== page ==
Oncourse will soon be replaced by an entirely new website, Canvas.
Currently used by more than 100,000 students and faculty to check and post grades, submit and grade assignments, and send and receive messages, Oncourse has served IU for almost a decade.
But Canvas will take the reins in two years. Trials have shown the replacement, Canvas, is not only accepted, but preferred by some students and faculty.
“The news has been very well received, very positive,” said Anastasia Morrone, associate vice president for learning technologies.
Faculty can try Canvas next fall, Morrone said. She said if they wish to use it with their students, they can begin using it then.
She did point out that Oncourse has a variety of robust tools they want to keep.
Announcements and resources are the most commonly used tools by faculty members, Morrone said, while the gradebook seems to be the most important aspect to students.
“Students really want to be able to get to their grades,” she said.
Morrone also said Oncourse’s message center is vital to students and faculty so communication is open and easily accessible.
Despite these virtues of the site, Morrone and her colleagues began to look into new management systems that might have more to offer. She said they started researching during summer 2012.
Through this process, sites such as Canvas, Blackboard and Desire to Learn were all considered as potential replacements for Oncourse, Morrone said.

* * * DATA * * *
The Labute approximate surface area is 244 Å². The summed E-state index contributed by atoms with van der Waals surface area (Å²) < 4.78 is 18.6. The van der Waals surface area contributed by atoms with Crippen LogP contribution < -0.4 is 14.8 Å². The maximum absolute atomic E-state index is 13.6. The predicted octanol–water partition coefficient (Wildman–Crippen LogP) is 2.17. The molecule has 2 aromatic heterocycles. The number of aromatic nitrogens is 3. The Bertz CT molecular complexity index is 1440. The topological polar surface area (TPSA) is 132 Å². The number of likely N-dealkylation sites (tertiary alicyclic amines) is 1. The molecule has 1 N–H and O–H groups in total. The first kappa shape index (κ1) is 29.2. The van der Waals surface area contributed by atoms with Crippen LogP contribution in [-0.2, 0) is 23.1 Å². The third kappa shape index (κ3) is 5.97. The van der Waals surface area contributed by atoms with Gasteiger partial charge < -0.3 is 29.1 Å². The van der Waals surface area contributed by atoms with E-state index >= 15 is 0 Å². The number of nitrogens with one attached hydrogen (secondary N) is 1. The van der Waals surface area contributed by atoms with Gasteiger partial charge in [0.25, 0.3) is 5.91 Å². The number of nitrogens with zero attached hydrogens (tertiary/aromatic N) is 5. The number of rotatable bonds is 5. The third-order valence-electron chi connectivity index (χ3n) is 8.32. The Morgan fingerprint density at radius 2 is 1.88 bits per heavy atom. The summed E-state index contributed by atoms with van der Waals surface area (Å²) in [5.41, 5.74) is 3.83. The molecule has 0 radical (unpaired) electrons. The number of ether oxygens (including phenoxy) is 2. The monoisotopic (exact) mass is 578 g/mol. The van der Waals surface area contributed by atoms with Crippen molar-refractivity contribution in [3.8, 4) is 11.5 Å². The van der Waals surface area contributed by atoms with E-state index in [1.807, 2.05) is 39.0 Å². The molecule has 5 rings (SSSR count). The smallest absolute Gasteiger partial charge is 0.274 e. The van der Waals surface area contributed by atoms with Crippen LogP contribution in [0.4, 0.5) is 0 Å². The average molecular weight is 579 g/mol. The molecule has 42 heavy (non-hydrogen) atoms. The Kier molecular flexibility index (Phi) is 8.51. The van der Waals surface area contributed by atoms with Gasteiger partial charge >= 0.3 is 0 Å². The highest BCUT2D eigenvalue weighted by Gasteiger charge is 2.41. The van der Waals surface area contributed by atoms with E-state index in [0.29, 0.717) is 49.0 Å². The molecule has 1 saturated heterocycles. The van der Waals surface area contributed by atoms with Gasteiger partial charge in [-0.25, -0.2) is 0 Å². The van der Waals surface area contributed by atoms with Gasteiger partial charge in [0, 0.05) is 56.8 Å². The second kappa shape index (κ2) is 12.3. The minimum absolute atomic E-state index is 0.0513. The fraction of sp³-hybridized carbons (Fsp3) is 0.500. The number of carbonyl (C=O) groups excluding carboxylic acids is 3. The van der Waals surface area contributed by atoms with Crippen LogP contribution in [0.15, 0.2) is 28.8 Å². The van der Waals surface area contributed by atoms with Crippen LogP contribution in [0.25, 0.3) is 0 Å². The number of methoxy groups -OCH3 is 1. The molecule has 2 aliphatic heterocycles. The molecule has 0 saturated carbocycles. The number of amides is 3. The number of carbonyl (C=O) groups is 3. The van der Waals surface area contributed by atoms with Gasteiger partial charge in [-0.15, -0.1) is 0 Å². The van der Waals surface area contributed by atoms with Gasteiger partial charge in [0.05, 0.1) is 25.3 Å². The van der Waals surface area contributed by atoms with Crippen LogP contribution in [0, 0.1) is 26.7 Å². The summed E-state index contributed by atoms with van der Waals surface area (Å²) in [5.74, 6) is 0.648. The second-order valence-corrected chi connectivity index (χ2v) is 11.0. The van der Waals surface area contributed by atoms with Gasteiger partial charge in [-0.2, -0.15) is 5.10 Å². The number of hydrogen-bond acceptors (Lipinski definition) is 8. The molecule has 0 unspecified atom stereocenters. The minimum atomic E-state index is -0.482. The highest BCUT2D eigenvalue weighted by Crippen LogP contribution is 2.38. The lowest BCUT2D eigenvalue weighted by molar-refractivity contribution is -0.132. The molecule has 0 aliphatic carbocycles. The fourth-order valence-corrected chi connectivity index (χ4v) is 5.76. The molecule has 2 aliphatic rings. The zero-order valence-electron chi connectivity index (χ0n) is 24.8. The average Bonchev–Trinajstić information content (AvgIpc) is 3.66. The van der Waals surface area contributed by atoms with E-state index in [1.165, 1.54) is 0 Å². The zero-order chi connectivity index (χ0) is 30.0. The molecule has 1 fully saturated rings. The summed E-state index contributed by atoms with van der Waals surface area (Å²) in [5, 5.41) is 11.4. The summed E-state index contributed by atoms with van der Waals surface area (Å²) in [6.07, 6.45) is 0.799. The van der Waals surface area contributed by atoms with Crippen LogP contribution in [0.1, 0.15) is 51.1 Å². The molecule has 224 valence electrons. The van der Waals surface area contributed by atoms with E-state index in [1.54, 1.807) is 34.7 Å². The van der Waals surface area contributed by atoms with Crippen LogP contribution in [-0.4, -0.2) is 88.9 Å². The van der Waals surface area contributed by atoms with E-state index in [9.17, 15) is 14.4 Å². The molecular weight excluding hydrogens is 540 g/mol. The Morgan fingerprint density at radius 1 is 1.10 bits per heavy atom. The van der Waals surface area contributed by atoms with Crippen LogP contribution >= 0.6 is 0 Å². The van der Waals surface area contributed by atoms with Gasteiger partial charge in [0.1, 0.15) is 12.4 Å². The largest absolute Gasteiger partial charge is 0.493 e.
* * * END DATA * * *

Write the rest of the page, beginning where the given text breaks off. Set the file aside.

During an 18-month trial period, students and faculty were able to test some of these new systems and provide feedback.
The trials saw 35 courses entered into Canvas, 25 into Blackboard and nine into Desire to Learn, Morrone said. The results of the trials are currently available online at next.iu.edu.
The decisive factor, Morrone said, was seeing both faculty and students find Canvas extremely easy to use.
She said those who used Blackboard found it to be less user-friendly than Oncourse, and Desire to Learn was liked the least overall.
In terms of viewing grades Canvas was the best option because students can see their peers’ grades for comparison purposes, a feature not available with Oncourse, Morrone said.
The transition from the old site to the new is thought to be finished by the end of summer 2016.
Morrone said job creation is another perk of the change.
“There will be a number of opportunities for people who want help,” she said.
Though the trial results say Canvas is easy to navigate, the tech support offered will still be expansive and accessible.
Throughout the transition, Onestart will not undergo any changes, Morrone said.
Similarly, Oncourse will be maintained and run simultaneously until the transition is complete.
“We will have both Canvas and Oncourse available during this two year period,” Morrone said.
Morrone said there will definitely be a push to use Canvas as opposed to Oncourse.
And though she said the outcome will be worth the change, many students will find it difficult to get used to the new system.
“For a while, that will be an issue,” she said.